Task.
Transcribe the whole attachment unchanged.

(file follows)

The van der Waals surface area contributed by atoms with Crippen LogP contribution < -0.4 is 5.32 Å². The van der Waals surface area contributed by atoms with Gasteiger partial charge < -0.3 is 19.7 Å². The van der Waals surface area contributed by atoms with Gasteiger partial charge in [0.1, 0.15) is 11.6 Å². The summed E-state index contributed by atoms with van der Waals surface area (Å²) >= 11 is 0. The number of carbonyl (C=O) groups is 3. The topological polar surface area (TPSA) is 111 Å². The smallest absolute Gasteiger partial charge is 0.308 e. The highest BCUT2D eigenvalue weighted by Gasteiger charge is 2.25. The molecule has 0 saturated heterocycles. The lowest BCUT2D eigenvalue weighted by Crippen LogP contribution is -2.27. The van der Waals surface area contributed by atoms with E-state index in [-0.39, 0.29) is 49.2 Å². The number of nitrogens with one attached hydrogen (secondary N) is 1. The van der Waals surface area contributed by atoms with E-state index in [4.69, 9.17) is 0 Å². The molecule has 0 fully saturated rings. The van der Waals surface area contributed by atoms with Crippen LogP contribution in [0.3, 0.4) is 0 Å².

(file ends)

The van der Waals surface area contributed by atoms with Crippen LogP contribution < -0.4 is 5.32 Å². The van der Waals surface area contributed by atoms with Gasteiger partial charge < -0.3 is 19.7 Å². The van der Waals surface area contributed by atoms with Gasteiger partial charge in [0.1, 0.15) is 11.6 Å². The summed E-state index contributed by atoms with van der Waals surface area (Å²) >= 11 is 0. The number of carbonyl (C=O) groups is 3. The topological polar surface area (TPSA) is 111 Å². The smallest absolute Gasteiger partial charge is 0.308 e. The highest BCUT2D eigenvalue weighted by Gasteiger charge is 2.25. The molecule has 0 saturated heterocycles. The lowest BCUT2D eigenvalue weighted by Crippen LogP contribution is -2.27. The van der Waals surface area contributed by atoms with E-state index in [-0.39, 0.29) is 49.2 Å². The number of nitrogens with one attached hydrogen (secondary N) is 1. The van der Waals surface area contributed by atoms with E-state index in [4.69, 9.17) is 0 Å². The molecule has 0 fully saturated rings. The van der Waals surface area contributed by atoms with Crippen LogP contribution in [0.3, 0.4) is 0 Å².